The magnificent Sevens returned to Hong Kong on Friday and the rugby tournament’s crowds got bigger and the excitement built as night fell after a slow daytime kick-off.
Thousands attended the start of the tournament, with spectators pleased to be back at the event after a three-year suspension because of Covid-19.
The daytime crowds only numbered dozens at the Hong Kong Stadium, but the customary atmosphere asserted itself and the crowds thickened as the day went on.
The traditionally rowdy south stand of the stadium was packed with fans, many using the occasion to take part in the event’s tradition of fancy dress.
Alex Fan, a 23-year-old Australian art dealer, and a friend showed up dressed as Snow White and Cinderella, and he said he was delighted to be back in the city and at the Sevens.
“We are here in Hong Kong and we are celebrating the Sevens for the first time in a long time,” Fan said.
Fan, who arrived on Monday, agreed that the atmosphere had heightened as the day went on.
“It’s not as big as the last couple of Sevens, but I am hoping the weekend will be bigger,” he said.
Rugby fans also found they faced more rules this year, apart from the difference in atmosphere.
Organisers said health precautions included scans of spectators’ Covid-19 exposure risk “Leave Home Safe” app, compliance with vaccine pass requirements, and a negative rapid antigen test result before entry was allowed.
A group of four South African tourists who came specially to watch the tournament were barred from entry because they were unaware of the three-day medical surveillance rule, barring people from visiting premises such as sports venues, bars and restaurants.
Renier Du Plessis, 38, said he and his friends made the 11,350km (7,065 mile) journey from their homeland, and arrived on Thursday. But they were stunned when they were told the earliest they could attend would be on Sunday, the final day.
“We are not aware of any issues per se, because in South Africa, we don’t wear masks any more. We don’t even know how to do the rapid test,” Du Plessis said.
“We didn’t know you have to be here three days before. It’s disappointing, the fact that you can’t do anything, we are not allowed anywhere. So, where am I supposed to be in the next three days?” he asked.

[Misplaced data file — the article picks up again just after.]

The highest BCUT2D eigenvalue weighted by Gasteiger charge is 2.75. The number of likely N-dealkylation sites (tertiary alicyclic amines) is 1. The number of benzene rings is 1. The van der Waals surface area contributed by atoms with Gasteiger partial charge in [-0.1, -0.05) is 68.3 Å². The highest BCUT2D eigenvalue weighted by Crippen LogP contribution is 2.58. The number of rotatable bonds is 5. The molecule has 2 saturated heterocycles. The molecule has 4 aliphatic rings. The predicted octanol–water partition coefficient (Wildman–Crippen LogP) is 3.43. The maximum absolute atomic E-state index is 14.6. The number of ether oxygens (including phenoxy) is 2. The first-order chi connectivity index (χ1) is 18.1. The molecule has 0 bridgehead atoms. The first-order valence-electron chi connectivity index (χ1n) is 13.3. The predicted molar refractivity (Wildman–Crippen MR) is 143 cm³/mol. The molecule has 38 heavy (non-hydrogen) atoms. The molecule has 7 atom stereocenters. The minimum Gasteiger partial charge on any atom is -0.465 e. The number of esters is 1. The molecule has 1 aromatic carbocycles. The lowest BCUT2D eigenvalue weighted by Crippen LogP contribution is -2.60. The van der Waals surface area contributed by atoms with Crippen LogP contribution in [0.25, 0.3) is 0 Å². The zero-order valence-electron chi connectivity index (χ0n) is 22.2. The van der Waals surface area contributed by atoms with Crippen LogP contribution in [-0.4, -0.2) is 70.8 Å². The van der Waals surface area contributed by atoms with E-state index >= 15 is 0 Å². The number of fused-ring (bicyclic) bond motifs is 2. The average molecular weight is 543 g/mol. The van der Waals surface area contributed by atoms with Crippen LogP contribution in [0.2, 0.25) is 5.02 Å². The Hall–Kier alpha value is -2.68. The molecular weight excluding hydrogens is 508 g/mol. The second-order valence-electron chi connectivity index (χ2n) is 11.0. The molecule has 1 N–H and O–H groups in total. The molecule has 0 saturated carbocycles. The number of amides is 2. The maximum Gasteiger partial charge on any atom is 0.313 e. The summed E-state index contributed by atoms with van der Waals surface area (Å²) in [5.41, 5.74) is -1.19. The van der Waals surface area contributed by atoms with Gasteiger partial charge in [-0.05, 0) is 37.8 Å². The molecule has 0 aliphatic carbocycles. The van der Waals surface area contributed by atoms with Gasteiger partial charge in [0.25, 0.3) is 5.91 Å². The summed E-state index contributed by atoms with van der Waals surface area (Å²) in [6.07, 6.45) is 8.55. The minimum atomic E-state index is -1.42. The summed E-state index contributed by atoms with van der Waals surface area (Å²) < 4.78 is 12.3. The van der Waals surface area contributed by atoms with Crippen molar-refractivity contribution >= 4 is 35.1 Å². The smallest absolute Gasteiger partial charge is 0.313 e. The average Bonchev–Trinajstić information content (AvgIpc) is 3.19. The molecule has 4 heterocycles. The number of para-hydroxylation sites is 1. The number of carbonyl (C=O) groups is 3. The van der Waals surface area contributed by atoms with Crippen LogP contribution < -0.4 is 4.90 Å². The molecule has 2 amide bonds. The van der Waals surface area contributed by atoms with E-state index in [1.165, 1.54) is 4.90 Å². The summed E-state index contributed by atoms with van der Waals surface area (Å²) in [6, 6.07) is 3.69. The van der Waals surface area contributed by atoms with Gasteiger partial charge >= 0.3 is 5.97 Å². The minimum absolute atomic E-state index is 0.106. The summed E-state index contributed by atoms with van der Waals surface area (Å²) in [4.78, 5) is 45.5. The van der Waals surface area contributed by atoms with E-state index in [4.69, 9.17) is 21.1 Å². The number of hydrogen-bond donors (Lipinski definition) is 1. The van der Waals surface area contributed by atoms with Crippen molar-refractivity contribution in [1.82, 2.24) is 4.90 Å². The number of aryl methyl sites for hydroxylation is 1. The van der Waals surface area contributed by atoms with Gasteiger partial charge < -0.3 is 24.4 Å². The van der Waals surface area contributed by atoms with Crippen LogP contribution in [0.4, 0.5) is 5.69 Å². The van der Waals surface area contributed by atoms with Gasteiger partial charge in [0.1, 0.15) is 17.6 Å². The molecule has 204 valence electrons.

Du Plessis said he could not remember how much he paid for the tickets, but a general three-day admittance costs HK$2,028 (US$260).
He added the government should have done more to alert travellers to the restrictions.
But Irish rugby fan John Kinney, 59, said he arrived in the city on Tuesday to make sure he could attend the games.
Kinney who will also attend his son’s graduation ceremony while in the city, said he would not have travelled if stricter quarantine measures had been in place.
“If I was a pure tourist and … if I’d never been to Hong Kong beforehand, I would probably think, ‘no, I’m not going to go there’,” he said.
“Even though the place may not be full, it’s still fantastic. You can see just the way all the people are enjoying it.”
One of the first to arrive at the Causeway Bay venue was city resident Carla Yee, 48, her husband and two sons.
“We are really excited. We pulled our sons out of school for the day just to go,” Yee’s husband, who asked not to be named, added.
Yee said the family had packed some sandwiches, but said they were still unsure about the rules for eating and drinking in the stadium.
It was earlier announced by the government that fans could drink but not eat during the Sevens because of the coronavirus risk. But two weeks before the event kicked off, the authorities relented.
Hao Zhuran, 23, a mainland Chinese university student, said he would remain cautious while watching the tournament, his first time at the event.
“I probably won’t be eating there. I’m still worried about the pandemic,” Hao, who went on his own, said. “If I’m really hungry, I might leave earlier to look for food before coming back.”
Long-time rugby fan Sean Lai, who is in his 30s, clutched a huge Fiji flag as he queued to enter the stadium.
“I was born in Fiji, so of course I’m supporting them. I’m also supporting the Hong Kong team as well,” Lai said.
“This is one of Hong Kong’s biggest sporting events. I hope this could help Hong Kong attract more tourists and boost the economy,” he added, although he said this year’s event was relatively quiet because there were fewer visitors.
Darling Mohammad, 18, who has watched every tournament since 2015, said its return was “something to be happy about”.
But she said it was a shame that spectators had to wear masks and could not meet the players or get photos and autographs.
“Overall, for them to bring it back, it is very exciting and will make us look forward to it even more,” Mohammad said.
There was a heavy police presence at the event, with officers in tactical equipment on patrol in and around the stadium.
Officers from the force’s counterterrorism unit were seen patrolling near the main entrance earlier in the day and drugs and explosive sniffer dogs were also spotted outside the venue.